Since the beginning of this, I’ve been on the record as saying the consortium benefits Yahoo far more than it does the members. Now that the first year glow of HotJobs has worn off, I wonder if others will begin seeing it the same way.
A noteworthy event in the new media world took place this week with the launch of a daily webcast by The Star-Ledger in New Jersey. Noteworthy, not because it was another webcast, but because Jeff Jarvis and Michael Rosenblum have been involved. It naturally has gotten press in both the blogosphere and elsewhere, and this has not gone over well with the people in broadcasting. We get all defensive when a newspaper tries to do television, and this tends to bring out some of the worst kinds of condescension.
The basics are these: The paper hired Rosenblum at the behest of Jarvis, who took various members of the news department through his VJ boot camp. Rosenblum is a lightning rod in the local television business — mostly among photographers — because they feel he’s trying to take their jobs away. This is all couched in deep concern for the “quality” of television news, but it’s really just fear in the guise of anger.
So when Lost Remote writer Don Day went after the webcast as being just another boring newspaper webcast, it brought out comments both helpful and hurtful. Despite the negative tone of some of the commenters, people from the paper got in on the conversation and took the criticism as constructive. Good for them.
As webcasts go, this one isn’t bad, and it’ll only get better. The evidence suggests these things don’t “work” in terms of gathering an enough audience to justify the expense, but let’s wait and see. I was pretty pumped with the efforts of the Roanoke Times, but that didn’t last. The problem, I think, isn’t the quality; it’s that the web audience for news isn’t best served by this method. I can consume the news (at work) a lot quicker myself than by having somebody read it to me. Besides, there’s that “audio in the cubicle” thing.
But the issues of whether it’s good or not and whether it will work for the Star Ledger or not are overshadowed, in my opinion, by this continuing mindset that only broadcasters can do television or do television right. This is called contempt prior to investigation. Let’s see what happens in Jersey before passing judgment.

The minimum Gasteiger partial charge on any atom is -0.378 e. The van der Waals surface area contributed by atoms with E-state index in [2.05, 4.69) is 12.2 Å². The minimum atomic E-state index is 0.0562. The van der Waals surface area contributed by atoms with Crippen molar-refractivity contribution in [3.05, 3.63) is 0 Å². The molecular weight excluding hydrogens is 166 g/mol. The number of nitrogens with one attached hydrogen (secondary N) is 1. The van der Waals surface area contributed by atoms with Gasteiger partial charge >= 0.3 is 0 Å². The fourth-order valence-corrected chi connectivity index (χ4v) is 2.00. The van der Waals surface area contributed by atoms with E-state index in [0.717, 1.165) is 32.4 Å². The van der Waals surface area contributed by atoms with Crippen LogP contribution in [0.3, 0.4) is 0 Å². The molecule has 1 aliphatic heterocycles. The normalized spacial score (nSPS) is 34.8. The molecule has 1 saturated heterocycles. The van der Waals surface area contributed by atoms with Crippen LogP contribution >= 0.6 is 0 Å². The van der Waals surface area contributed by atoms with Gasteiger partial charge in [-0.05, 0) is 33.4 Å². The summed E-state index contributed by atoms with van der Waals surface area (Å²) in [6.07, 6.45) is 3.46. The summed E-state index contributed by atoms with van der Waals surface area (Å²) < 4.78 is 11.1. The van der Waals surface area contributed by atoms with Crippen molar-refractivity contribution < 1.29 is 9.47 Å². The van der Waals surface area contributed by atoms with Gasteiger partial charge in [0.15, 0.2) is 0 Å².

The first comment in the Lost Remote story was from someone impersonating Michael Rosenblum. It was taken down by the site’s manager, Cory Bergman, something he rarely does. Michael is a friend of mine, so consider the source here, but I’m pretty sick of the embarrassing levels to which some of these illiterate and ignorant people will stoop to vilify a guy who’s changing the way television is being created. And those changes are making the big time, too.
Mark Glaser wrote today about a simple kicker story that made NBC Nightly News last Saturday. It was a story about a little penguin that was created for the Web by an experienced NBC producer and an associate producer. That’s right, a producer. Not a cast of union thousands. Just a producer. Romenesko hit the angle of a web story moving to Nightly News, but Glaser’s article points out something even more significant.
The penguin story began as a web package created and reported by â€œNightly Newsâ€ producer Clare Duffy. She and an associate producer on the show shot, wrote and edited the piece a few weeks before. As she had done in several other web stories, Duffy narrated and even appeared in a short standup.
Even more remarkable: Though Duffy has been producing for â€œNightlyâ€ for years (and even appeared in on-air crosstalks when she worked in Moscow 18 years ago), she began shooting and editing only this spring, after a few weeks of on-the-job training, and in addition to her usual day job as a traditional â€œNightly Newsâ€ producer.
So here we have a producer (of all people) shooting, writing, editing and appearing on camera, and it made it to NBC Nightly News! Oh, the immorality of it all!
Folks, get over yourselves. In a few more years, we’ll all be doing video the same way. Those who refuse will cling to their Betacams all the way to the bottom of the tar pits.
In one of the smartest traditional media moves I’ve seen in recent years, Gannett has apparently bought into the live-streaming company Mogulus with a $10 million investment. Michael Arrington at TechCrunch is reporting the deal, and I think it’s pretty huge. Mogulus is a marvelous piece of technology that allows anyone with an air card or wireless connection to stream a live video signal to the Web. Rather than try and invent its own solution, Gannett has wisely gone after the market leader, and this portends good things for both Mogulus and Gannett.
Mogulus allows upstart video bloggers like Sarah Austin to host live video shows on a shoestring budget. But it also facilitates serious journalism. In May, for example, controversial statements made by Hillary Clinton on a Mogulus stream led to nationwide media coverage.
Gannett gets this. And i assume theyâ€™ll find ways to enable their reporters around the world to start using Mogulus to get video footage to the web as fast as possible when news breaks.
The Web has become increasingly video-centric as bandwidth has permitted it, and live is the next real challenge. YouTube is said to be working on a live solution. But Mogulus already does it well, so look for the their technology to be built into Gannett’s many traditional sites. And, perhaps more importantly, Gannett will be involved in the streaming of videos that go beyond its own traditional wants and needs, so it’s really a very smart investment for the company.